Even though Falcon Pro has long since been pulled from the Play Store after running out of Twitter tokens, the developer continues to build updates to squash bugs and even add new features. Today's update brings Falcon Pro up to v2.1 and includes some much needed options and tweaks.
Carbon is back, Twitter addicts, and it is indeed back in black. The 2.0 revision of the popular Twitter client is like the all-black Charger with tinted windows and zero badges - it's so nondescript that you just can't help but notice it. The updated app is live in the Play Store now, and the token issues that plagued the initial release seem to be absent, at least for the moment.
How did we ever live before the days of PR-run social media accounts for major corporations and CEOs of said corporations randomly engaging in internet sabre-rattling with competitors? This truly is a golden age, and AT&T, T-Mobile, and John Legere reminded us of that fact yesterday, when the three got into it over a disgruntled AT&T subscriber ready to head for pinker pastures. Jay Rooney, the subscriber in question, tweeted the following yesterday around 11AM:
In a series of tweets earlier, HTC offered some insight into the status of updates coming to the DNA and One, hopefully giving some comfort to owners of the respective devices, though updates can never come soon enough for many.
First, HTC addressed concerns over the update to 4.3 for One owners on Verizon, indicating that getting the update cleared with good old VZW would be "a two step process," involving an update for compatibility, and the actual 4.3 update in December.
Every time I try a new non-AOSP Android device, I lament the lack of Google's News & Weather app and its excellent widget. But the latest app from Falcon Pro developer Joaquim Verges might just get me to let go of that standby. Flyne is a news reader in the vein of Press and Flipboard, but it's powered by curated Twitter lists and your own Twitter and Feedly content.
Setup is simple, at least for the free version: select your topics of interest from a wide list, and Flyne will populate your personal news list with authoritative sources for that particular niche.
It looks like last night's press shot of the Nexus 5 from @evleaks wasn't the only morsel of Nexus news we were meant to receive this weekend, after all. Our favorite gadget leaker has provided another treat, this time sharing a press shot of the white (well... black and white) Nexus 5, along with a possible release date - "11/1".
If you've wanted to know when the Android 4.3 update is coming to the HTC One, HTC Americas president Jason Mackenzie is the man to follow. It's from him that we first found out about the latest version of Android coming to our favorite aluminum handset this fall, and he was the one who provided more specific ETAs as time went on. Now he's revealed that the Android 4.3 update is scheduled to roll out to T-Mobile HTC One owners this upcoming Monday, the 21st.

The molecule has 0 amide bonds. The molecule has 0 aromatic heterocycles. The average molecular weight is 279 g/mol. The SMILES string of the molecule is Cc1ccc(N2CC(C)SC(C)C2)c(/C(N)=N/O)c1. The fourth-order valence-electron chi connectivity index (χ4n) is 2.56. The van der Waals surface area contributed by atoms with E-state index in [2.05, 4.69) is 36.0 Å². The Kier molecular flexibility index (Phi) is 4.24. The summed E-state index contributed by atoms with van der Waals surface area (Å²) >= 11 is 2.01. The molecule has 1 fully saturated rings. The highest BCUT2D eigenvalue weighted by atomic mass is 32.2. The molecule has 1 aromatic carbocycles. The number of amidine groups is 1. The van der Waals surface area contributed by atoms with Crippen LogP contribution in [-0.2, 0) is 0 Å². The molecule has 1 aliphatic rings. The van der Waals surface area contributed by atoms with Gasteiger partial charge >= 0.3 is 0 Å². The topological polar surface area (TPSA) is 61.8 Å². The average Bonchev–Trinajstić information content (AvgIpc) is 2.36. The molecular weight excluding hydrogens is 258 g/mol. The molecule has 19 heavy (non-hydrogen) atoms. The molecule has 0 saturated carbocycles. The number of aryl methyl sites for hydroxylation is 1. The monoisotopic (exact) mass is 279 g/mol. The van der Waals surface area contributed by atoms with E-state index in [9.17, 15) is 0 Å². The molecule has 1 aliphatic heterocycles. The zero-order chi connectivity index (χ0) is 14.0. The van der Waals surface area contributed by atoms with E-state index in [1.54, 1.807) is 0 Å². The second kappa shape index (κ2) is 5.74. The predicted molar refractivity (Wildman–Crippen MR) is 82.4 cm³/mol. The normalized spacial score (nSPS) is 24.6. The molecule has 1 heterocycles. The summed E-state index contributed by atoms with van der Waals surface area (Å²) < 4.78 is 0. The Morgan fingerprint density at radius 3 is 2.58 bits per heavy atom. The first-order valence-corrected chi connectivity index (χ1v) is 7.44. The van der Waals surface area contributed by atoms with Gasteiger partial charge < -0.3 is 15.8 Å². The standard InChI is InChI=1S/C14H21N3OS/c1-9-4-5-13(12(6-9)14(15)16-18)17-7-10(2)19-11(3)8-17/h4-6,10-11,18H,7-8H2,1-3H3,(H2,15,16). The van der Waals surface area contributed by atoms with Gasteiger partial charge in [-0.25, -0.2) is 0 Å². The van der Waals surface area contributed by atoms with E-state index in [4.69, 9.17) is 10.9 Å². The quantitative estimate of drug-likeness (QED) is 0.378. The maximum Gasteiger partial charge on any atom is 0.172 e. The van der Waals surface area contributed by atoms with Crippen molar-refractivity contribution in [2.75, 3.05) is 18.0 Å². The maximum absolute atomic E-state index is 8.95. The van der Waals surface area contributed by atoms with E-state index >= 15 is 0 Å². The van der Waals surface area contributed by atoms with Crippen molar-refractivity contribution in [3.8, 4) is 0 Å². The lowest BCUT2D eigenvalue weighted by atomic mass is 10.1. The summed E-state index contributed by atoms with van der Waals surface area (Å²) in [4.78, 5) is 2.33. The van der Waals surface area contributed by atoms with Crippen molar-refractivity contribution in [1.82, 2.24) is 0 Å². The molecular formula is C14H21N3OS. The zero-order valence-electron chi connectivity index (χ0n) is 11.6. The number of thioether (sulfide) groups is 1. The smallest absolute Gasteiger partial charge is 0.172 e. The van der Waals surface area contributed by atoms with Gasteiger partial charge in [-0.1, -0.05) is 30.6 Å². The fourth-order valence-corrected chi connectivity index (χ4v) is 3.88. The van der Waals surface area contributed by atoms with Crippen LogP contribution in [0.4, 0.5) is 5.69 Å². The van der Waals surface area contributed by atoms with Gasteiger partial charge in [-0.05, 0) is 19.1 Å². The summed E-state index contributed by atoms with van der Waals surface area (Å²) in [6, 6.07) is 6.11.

Twitter has been steadily tweaking their beta release channel for the Android app, and the latest update removes one of the most poorly-received features from the last beta version. The translucent tri-button array at the bottom of the screen (post a photo from storage, take a photo, or a simple textual tweet) has been removed, and is now replaced with a single, consolidated button.
New on the left, old on the right.
Today Twitter has officially introduced the long-awaited tablet version of their Android app, and it should look pretty familiar. This UI was first leaked during the Samsung Unpacked event last month in Germany, but Twitter kept their lips sealed regarding the issue. Now the company is ready to show off their new Android tablet UI to the world, only you will still need a 2014 Galaxy Note 10.1 in order to use it.
Flashier Twitter apps have come and gone, but I'm still pretty enamored with Plume. One reason is that the developer (LevelUp, of Beautiful Widgets fame) is constantly rolling out new features, and today's update adds a doozie: push notifications. You should get notifications for new tweets, replies, mentions, and messages more or less instantly, and the widget and main feed can now use a "Live Stream" mode.
The service experimented with push background notifications before, but the developer wasn't satisfied with the battery-hungry feature.